At the Kanak Durga slum colony in RK Puram, New Delhi, the lanes are named after the women. It is in “Rajkumari ki gali” that we meet 48-year-old Rajkumari Thakur. Leaning against a Pulsar motorbike that her eldest son, Prabhakar, has just bought, she tells us about the genesis of this oddball nomenclature.
Thakur is a lane volunteer for Asha, the NGO that has adopted her slum. Her duties involve checking on the 25-30 shanties in her lane to see if medicines are being administered properly; if the women are following up their contraception routine; and if the infants are getting their vaccinations in time. When she encounters a medical situation beyond her reach, she calls one of Asha’s community health volunteers—these are women from Kanak Durga who’re equipped with a medicine kit and paid an honorarium.
Path to progress: (from left) Prabhakar, Ravinder, Thakur and Diwakar outside their home. Madhu Kapparath/Mint
Emancipated women aren’t the only anomalies here. There’s no foul odour from the open drains of Kanak Durga—a slum with 25,000 inhabitants. The narrow lanes that connect the houses are paved. And when we visit, at noon on a weekday, the children are walking back home from school. The slum has an evolved civic system and the women are at the helm of it all.
Thakur recalls how wretched things were when she moved there as a newly-wed 30 years ago. Her husband, Lal Kishore, had left behind a family of landless farmers in Muzaffarpur in Bihar to work as a whitewasher in Delhi. He would head out every day looking for work, and for months she didn’t know how to go about getting a ration card. A hillock bordering the slum stood in as a communal toilet. The women bathed in their houses, by the door, so that the water seeped out into the drain that cut across the slum. Disease was rampant.
When Kiran Martin, a paediatrician who was later awarded a Padma Shri for her work, set up Asha in 1988, women such as Thakur were suspicious of the NGO’s activities. Dr Martin had set out to treat victims of a cholera outbreak but realized that though healthcare could be her entry point, far more needed to be done.
Dr Martin’s stratagem seems to have worked for Thakur. After she got two of her sons vaccinated at the Asha mobile clinic, she sat in on some sessions of the Mahila Mandal (women’s group) that Asha had instituted and decided she would join in it. A member since 1988, she was appointed treasurer two years ago.
Mahila Mandal works as a pressure group for the community, meeting every week to draft proposals for civic change. When P. Chidambaram, then Union finance minister, visited the area two years ago, Thakur was among those who campaigned for financial assistance. Chidambaram got to work immediately and had all the nationalized banks offer low-interest loans for the financially underprivileged. Thakur’s family has availed of two such loans: one for household repairs and one for the new motorbike she is leaning against.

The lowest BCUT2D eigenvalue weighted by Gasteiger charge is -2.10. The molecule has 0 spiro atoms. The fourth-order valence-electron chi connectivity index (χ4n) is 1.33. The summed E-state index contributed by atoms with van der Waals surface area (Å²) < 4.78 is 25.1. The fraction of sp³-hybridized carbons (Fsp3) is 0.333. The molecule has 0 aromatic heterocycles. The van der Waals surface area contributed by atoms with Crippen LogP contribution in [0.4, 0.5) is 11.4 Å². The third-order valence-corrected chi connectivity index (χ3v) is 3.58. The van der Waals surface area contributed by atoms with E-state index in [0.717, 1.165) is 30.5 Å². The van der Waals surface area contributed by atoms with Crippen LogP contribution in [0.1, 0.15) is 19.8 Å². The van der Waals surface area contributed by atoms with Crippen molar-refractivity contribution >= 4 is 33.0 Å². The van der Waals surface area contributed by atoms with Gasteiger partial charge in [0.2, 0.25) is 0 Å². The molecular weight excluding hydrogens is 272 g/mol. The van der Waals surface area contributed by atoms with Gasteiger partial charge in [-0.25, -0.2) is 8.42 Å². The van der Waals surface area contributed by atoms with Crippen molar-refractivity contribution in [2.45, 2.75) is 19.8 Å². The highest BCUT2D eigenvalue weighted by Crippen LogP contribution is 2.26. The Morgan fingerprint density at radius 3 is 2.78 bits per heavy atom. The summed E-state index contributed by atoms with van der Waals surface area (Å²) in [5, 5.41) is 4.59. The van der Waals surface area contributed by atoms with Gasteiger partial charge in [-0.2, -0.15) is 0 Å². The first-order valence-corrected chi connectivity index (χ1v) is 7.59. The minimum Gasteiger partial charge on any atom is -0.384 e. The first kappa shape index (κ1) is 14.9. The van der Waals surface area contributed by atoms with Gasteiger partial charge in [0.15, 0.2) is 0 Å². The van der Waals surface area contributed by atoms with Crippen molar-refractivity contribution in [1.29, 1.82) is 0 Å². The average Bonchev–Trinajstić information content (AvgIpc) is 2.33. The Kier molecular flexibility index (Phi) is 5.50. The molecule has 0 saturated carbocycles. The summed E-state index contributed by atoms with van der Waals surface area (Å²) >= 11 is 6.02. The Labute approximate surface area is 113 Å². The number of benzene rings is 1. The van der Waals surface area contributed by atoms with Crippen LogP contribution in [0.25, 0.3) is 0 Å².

Thakur’s two elder sons, Prabhakar (22) and Diwakar (20), are members of the Yuva Mandal (youth group) while her youngest, Ravinder (13), is the secretary of the Bal Mandal (children’s group), both of which run parallel to the Mahila Mandal. It is the Bal Mandal that ensured the civic authorities appointed someone for the upkeep of the open drains. Each family pays Rs 30 a month for the service.
In her house, Thakur tears open a packet of biscuits as she puts a kettle on the boil. She has a come long way since the days when she didn’t know how to get a ration card. Today, she helps other women get birth, death and caste certificates. If there’s a sanitation, electricity or water issue in her lane, she knows exactly which municipality officer to call. Yeh humara haq banta hai (This is our right), is something she has learnt to say often in these interactions.
Her sense of entitlement spills over to her children. Diwakar brings out a hardback Oxford Hindi-English dictionary he was awarded by the New Zealand high commissioner during a special dinner for a few of Asha’s Yuva Mandal members. He also recounts details of his meeting with US secretary of state Hillary Clinton during her visit last year.
Both Prabhakar and Diwakar are set to do MBAs eventually. Prabhakar is pursuing a BA by correspondence and works at a health insurance company in the evenings. He earns more than his father, who still makes daily wages of Rs 150. Diwakar is in the final year of a BA programme in political science at Ram Lal Anand College. Next year, he plans to study for the common admission test (CAT). He is among the first batch of students from Kanak Durga to attend college. The Thakurs have decided to ensure that Ravinder becomes an engineer. As the conversation veers to him, Ravinder brings out a drawing book to show his latest work to the Asha social workers who’re with us: Krishna Vatsa, a programme coordinator, and Harikishan, who’s in charge of Asha’s field office at Kanak Durga. Among the Santa Claus and still life, he has a sketch of his father at work. It is a reality as distant for him as Santa Claus.
While healthcare is still Asha’s mainstay, the main focus is to empower the women, Vatsa says. The Thakur family is proof that Asha slums are different. This fact is also backed up by hard numbers: the under-5 mortality rate—a leading indicator of overall development—is 28.2 (out of 1,000) in Asha slums; the average among India’s poor is 112.
But not everything has changed in 30 years. The Thakurs still live in a 25 sq. yard room. Their land allotment under the slum rehabilitation scheme was botched for reasons that are unclear. Thakur still bathes inside her house, by the door, so that the water can seep out. But now she knows she is entitled to a bathroom. That’s what the Mahila Mandal’s ongoing campaign is about.